The best way to build a fire would be to use kindling or charcoal and have a propane or electric starter or charcoal stack when building a fire in your smoker. First, you will need to chop some kindling from the driest, most seasoned wood available. The kindling is best shaped into long slivers about the diameter of a match using a sharp ax. Simply make a teepee with the long slivers and place some small pieces of thin cardboard or rolled up paper under the teepee. Light the paper under the teepee and blow gently on the kindling to get it going… as the kindling begins to burn, add some larger pieces on top also in a teepee like fashion.
To increase your fire, add some of your bigger pieces of seasoned, dry wood.. this will create the bed of coals to sustain the heat for the long smoke. You will need to add wood to sustain a steady 225-degree fire. Depending on the size of your smoker, add a piece of wood to the fire about every hour or so to support a constant temperature.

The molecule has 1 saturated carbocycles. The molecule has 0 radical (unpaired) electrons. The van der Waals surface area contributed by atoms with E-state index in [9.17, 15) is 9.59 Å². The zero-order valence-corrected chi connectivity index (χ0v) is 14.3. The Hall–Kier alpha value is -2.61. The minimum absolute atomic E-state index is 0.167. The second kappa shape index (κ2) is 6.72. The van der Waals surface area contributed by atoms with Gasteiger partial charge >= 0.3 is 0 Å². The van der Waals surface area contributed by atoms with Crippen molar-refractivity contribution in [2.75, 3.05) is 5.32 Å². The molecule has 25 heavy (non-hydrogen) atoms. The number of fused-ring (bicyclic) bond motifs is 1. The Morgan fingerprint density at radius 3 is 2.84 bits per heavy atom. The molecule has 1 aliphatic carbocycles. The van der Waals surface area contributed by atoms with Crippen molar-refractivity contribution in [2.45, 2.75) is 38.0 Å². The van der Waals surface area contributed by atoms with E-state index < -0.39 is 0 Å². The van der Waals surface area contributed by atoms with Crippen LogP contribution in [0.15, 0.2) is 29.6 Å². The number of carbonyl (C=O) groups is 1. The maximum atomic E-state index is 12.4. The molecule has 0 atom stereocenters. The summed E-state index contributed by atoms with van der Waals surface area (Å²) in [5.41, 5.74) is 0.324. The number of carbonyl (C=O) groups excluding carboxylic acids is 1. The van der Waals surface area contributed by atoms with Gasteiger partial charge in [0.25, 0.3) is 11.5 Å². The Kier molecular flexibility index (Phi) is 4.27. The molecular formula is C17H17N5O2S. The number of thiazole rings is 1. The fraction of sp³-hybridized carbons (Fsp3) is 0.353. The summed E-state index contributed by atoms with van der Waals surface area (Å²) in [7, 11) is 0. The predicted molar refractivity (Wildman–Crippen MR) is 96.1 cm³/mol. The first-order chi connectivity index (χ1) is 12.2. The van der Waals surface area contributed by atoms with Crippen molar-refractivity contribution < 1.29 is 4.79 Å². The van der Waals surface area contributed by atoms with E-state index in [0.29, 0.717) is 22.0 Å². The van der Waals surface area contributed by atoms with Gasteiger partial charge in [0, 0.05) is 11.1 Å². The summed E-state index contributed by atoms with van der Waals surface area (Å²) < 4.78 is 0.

Seasoned wood drying in the open air for 6 or more months up to a year, will give the much desired smoky flavor in the meat. Wood sitting out for more than 2 years will not offer as much flavor but may work fine as a base to get the fire started.
Also important factors are the smoke stack and firebox intake settings. The intake should start out at about half-open and the stack 3/4 to fully open. As you learn your smoker you may find that you need more smoke and you can close the smoke stack cover a little.
Make adjustments to the heat by using the intake on the firebox.. opening the intake lets in more oxygen and will create a better burn and more heat. Closing the intake some will have the reverse reaction.